Sokoine University of Agriculture

Entrepreneurship education and business start-up: assessing entrepreneurial tendencies among university graduates in Tanzania

Show simple item record Mangasini, Atanasi 2016-06-30T16:45:59Z 2016-06-30T16:45:59Z 2015
dc.description PhD Theses en_US
dc.description.abstract Graduate unemployment is a long-standing socio-economic problem in Tanzania. Consequently, the government of Tanzania is fostering entrepreneurship programmes in higher education with the assumption that graduates will be empowered in their entry into business. However, few graduates have started their own businesses. The thesis provides reasons for this by measuring entrepreneurial tendencies, assessing determinants of the tendencies, identifying barriers to business start-up and assessing determinants of graduates’ entrepreneurial entry intentions. A cross-sectional research design was employed; 308 graduates were sampled using systematic random sampling. A self- administered questionnaire which included the General Enterprising Tendencies Test and key informant interviews were applied in gathering information. Quantitative data were analysed using the Statistical Package for Social Sciences to compute descriptive statistics, independent-samples t-test, binary logistic regression, Pearson chi-square test and Structural Equation Modelling whereby Confirmatory Factor Analysis was performed using Analysis of Moment Structures software. Qualitative data were analysed using content analysis. The findings showed that, generally, university graduates had low entrepreneurial tendencies. Moreover, graduates who studied entrepreneurship had higher entrepreneurial tendencies than their counterparts (p < 0.05). Furthermore, entrepreneurship education, parents’ education level, number of children in a family, parents’ occupation, age and birth order position contributed to predicting entrepreneurial tendencies (p < 0.05). Also, inappropriate teaching methods, lack of business experience, deficiencies in the university programmes, commitments to extended families and bureaucratic tendencies were major barriers to business start-up among university graduates (p < 0.05). Besides, there was a positive association between studying entrepreneurship and entrepreneurial entry intention (p < 0.05). Graduates’ sex, age, birthiii order position and marital status significantly contributed to predicting graduates’ entrepreneurial entry intention (p < 0.05). Universities countrywide should make entrepreneurship training compulsory to all students. Graduates are urged to join forces with their siblings in forming and owning firms to offset their inborn or rearing weaknesses. Regarding lack of business experience, universities should adopt apprenticeship and field attachment approach. en_US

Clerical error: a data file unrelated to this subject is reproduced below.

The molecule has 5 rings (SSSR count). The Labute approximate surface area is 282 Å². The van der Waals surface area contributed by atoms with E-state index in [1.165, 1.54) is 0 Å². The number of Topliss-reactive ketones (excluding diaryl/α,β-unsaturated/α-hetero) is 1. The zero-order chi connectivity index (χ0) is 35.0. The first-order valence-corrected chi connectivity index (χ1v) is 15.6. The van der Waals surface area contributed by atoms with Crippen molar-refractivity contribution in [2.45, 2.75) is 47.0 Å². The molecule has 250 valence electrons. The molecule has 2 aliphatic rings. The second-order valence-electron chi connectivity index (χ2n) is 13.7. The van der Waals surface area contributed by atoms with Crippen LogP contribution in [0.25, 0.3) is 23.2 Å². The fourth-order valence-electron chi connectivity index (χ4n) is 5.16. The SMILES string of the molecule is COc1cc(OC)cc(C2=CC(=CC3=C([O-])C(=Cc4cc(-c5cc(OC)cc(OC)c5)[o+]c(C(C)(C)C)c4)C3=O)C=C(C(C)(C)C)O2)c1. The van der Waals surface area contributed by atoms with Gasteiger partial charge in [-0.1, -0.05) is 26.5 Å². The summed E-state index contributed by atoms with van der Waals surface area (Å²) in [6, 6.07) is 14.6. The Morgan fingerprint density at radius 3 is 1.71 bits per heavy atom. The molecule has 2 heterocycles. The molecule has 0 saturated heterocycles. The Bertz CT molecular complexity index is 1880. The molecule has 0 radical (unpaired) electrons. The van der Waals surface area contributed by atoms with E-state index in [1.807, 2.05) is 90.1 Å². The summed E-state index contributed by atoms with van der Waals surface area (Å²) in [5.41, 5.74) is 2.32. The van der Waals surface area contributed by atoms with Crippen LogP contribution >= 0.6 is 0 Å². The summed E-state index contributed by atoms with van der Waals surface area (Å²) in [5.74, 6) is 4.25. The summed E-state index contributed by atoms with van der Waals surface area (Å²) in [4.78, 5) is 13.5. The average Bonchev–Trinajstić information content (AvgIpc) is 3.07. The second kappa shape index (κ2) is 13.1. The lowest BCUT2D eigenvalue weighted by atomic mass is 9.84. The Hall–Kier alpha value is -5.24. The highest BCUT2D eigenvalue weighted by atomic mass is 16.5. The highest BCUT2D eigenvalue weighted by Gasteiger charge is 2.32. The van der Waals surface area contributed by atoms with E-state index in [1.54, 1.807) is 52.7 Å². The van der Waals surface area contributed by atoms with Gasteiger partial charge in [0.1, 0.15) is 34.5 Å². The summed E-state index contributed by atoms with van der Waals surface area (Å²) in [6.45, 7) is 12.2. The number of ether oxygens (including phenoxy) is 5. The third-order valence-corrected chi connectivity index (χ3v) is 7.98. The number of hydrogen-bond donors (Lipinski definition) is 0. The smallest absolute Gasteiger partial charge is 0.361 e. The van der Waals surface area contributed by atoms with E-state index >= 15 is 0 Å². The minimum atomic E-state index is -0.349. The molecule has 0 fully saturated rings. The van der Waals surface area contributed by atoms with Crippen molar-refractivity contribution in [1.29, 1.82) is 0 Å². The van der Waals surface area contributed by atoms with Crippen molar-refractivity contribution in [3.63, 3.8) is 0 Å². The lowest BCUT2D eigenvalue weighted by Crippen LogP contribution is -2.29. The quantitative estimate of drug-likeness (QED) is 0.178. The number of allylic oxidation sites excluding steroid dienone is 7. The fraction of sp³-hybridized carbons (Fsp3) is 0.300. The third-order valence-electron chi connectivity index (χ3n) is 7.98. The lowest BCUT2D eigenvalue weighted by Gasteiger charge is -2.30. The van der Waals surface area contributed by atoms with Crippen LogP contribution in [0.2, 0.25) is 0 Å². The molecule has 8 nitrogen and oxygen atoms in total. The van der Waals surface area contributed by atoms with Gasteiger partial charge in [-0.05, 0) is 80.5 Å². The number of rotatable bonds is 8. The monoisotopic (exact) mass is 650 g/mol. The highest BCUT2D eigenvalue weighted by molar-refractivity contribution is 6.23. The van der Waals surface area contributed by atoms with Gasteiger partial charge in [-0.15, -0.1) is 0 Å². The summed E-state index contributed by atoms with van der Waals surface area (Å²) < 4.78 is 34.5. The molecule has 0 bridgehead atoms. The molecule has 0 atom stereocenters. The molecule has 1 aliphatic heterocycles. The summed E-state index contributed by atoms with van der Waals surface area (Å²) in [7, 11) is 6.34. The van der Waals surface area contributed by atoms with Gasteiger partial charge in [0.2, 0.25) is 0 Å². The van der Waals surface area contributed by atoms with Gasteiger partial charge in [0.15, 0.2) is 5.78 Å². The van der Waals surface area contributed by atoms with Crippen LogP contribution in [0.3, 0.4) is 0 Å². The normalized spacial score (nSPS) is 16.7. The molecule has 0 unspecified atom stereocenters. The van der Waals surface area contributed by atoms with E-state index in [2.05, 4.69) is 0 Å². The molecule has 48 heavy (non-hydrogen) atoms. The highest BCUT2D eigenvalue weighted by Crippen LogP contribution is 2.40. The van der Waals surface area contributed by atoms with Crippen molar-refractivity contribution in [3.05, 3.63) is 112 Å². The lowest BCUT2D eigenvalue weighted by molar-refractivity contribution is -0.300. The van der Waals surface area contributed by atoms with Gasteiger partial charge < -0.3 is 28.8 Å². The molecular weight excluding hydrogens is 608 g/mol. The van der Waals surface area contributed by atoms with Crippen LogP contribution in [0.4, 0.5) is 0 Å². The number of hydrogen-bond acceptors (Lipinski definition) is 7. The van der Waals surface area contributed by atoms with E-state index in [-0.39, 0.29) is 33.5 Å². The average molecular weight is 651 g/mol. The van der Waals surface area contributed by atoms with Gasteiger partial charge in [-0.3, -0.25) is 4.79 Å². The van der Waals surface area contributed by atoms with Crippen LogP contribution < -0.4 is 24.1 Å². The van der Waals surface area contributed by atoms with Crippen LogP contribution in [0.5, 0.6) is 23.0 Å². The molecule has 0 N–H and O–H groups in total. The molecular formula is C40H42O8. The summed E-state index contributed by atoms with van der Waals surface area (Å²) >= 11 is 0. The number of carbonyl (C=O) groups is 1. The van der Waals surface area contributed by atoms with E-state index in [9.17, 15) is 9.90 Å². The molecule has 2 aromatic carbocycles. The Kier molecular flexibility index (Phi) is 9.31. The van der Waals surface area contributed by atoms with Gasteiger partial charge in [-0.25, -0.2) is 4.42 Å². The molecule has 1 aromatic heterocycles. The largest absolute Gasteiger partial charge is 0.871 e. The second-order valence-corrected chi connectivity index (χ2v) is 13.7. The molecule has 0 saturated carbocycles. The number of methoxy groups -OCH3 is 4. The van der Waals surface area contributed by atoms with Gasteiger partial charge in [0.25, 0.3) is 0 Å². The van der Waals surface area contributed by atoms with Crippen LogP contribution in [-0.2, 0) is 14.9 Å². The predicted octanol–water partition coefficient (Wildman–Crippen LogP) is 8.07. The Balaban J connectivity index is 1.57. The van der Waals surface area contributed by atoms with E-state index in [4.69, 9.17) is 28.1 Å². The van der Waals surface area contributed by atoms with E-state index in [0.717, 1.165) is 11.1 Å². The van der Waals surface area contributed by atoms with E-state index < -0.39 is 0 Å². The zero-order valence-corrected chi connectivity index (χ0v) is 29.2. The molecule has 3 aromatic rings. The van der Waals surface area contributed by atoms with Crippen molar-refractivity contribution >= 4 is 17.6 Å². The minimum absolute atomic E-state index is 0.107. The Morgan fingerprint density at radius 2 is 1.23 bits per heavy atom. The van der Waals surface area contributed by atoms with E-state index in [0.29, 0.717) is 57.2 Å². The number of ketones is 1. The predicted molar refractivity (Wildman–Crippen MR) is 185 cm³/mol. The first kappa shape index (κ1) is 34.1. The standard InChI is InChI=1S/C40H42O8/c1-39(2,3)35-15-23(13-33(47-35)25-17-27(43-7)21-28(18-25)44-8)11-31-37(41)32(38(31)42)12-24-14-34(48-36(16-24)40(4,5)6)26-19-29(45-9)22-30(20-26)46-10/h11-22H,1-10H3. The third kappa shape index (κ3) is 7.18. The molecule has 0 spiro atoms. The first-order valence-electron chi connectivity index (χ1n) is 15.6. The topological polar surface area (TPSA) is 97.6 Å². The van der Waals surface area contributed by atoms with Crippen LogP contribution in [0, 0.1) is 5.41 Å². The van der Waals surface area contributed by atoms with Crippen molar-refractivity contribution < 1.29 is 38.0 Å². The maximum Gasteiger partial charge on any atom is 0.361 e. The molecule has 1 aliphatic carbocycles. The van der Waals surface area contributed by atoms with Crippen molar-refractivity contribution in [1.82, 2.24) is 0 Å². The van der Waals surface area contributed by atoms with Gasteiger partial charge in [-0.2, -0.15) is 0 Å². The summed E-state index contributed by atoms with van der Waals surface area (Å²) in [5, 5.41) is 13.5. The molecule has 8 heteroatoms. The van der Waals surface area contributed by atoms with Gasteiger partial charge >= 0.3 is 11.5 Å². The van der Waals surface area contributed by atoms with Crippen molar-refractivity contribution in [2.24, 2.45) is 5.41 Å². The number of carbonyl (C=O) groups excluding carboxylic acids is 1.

dc.language.iso en en_US
dc.publisher Sokoine University of Agriculture en_US
dc.subject Unemployment en_US
dc.subject Socio-economic problem en_US
dc.subject Enterpreneurship education en_US
dc.subject Business education en_US
dc.subject University graduates en_US
dc.subject Tanzania en_US
dc.title Entrepreneurship education and business start-up: assessing entrepreneurial tendencies among university graduates in Tanzania en_US
dc.type Thesis en_US

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